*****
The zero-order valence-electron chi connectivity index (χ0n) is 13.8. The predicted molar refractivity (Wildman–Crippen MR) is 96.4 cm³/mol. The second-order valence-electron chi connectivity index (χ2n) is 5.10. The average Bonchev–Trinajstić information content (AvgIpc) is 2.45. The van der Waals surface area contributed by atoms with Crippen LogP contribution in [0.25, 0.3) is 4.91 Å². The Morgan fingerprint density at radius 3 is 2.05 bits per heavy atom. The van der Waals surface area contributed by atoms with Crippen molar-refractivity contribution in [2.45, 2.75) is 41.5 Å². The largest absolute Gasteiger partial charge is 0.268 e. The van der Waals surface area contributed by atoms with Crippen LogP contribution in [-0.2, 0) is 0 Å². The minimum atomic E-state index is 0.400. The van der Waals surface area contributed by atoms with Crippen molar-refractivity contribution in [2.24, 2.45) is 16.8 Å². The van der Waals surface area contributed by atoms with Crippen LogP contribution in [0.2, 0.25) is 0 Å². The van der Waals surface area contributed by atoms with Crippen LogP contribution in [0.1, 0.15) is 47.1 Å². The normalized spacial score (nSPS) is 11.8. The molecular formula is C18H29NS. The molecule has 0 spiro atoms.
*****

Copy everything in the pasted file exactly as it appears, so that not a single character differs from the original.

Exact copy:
The zero-order valence-electron chi connectivity index (χ0n) is 13.8. The predicted molar refractivity (Wildman–Crippen MR) is 96.4 cm³/mol. The second-order valence-electron chi connectivity index (χ2n) is 5.10. The average Bonchev–Trinajstić information content (AvgIpc) is 2.45. The van der Waals surface area contributed by atoms with Crippen LogP contribution in [0.25, 0.3) is 4.91 Å². The Morgan fingerprint density at radius 3 is 2.05 bits per heavy atom. The van der Waals surface area contributed by atoms with Crippen molar-refractivity contribution in [2.45, 2.75) is 41.5 Å². The largest absolute Gasteiger partial charge is 0.268 e. The van der Waals surface area contributed by atoms with Crippen LogP contribution in [-0.2, 0) is 0 Å². The minimum atomic E-state index is 0.400. The van der Waals surface area contributed by atoms with Crippen molar-refractivity contribution in [2.24, 2.45) is 16.8 Å². The van der Waals surface area contributed by atoms with Crippen LogP contribution in [0.2, 0.25) is 0 Å². The van der Waals surface area contributed by atoms with Crippen LogP contribution in [0.1, 0.15) is 47.1 Å². The normalized spacial score (nSPS) is 11.8. The molecular formula is C18H29NS. The molecule has 0 spiro atoms.